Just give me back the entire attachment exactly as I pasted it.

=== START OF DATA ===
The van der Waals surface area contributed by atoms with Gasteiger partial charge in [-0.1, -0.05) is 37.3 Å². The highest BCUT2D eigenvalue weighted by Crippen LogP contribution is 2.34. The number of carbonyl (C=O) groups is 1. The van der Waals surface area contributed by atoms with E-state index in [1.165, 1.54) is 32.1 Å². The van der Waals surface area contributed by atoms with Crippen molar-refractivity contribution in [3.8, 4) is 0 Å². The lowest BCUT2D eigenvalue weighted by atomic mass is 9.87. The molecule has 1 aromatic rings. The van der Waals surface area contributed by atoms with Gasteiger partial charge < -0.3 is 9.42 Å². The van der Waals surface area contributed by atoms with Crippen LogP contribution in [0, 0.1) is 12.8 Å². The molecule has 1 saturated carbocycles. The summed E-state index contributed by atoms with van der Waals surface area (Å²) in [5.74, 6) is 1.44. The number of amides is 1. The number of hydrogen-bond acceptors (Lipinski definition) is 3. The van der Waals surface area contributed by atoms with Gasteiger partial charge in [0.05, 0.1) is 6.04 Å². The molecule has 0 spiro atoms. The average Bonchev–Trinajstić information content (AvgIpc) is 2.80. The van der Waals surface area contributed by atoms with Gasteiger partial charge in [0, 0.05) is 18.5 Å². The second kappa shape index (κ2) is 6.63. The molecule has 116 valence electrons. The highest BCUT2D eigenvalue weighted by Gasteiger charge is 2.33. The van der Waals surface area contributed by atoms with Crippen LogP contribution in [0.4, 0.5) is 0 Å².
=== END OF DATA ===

The van der Waals surface area contributed by atoms with Gasteiger partial charge in [-0.1, -0.05) is 37.3 Å². The highest BCUT2D eigenvalue weighted by Crippen LogP contribution is 2.34. The number of carbonyl (C=O) groups is 1. The van der Waals surface area contributed by atoms with E-state index in [1.165, 1.54) is 32.1 Å². The van der Waals surface area contributed by atoms with Crippen molar-refractivity contribution in [3.8, 4) is 0 Å². The lowest BCUT2D eigenvalue weighted by atomic mass is 9.87. The molecule has 1 aromatic rings. The van der Waals surface area contributed by atoms with Gasteiger partial charge < -0.3 is 9.42 Å². The van der Waals surface area contributed by atoms with Crippen LogP contribution in [0, 0.1) is 12.8 Å². The molecule has 1 saturated carbocycles. The summed E-state index contributed by atoms with van der Waals surface area (Å²) in [5.74, 6) is 1.44. The number of amides is 1. The number of hydrogen-bond acceptors (Lipinski definition) is 3. The van der Waals surface area contributed by atoms with Gasteiger partial charge in [0.05, 0.1) is 6.04 Å². The molecule has 0 spiro atoms. The average Bonchev–Trinajstić information content (AvgIpc) is 2.80. The van der Waals surface area contributed by atoms with Gasteiger partial charge in [0, 0.05) is 18.5 Å². The second kappa shape index (κ2) is 6.63. The molecule has 116 valence electrons. The highest BCUT2D eigenvalue weighted by Gasteiger charge is 2.33. The van der Waals surface area contributed by atoms with Crippen LogP contribution in [0.4, 0.5) is 0 Å².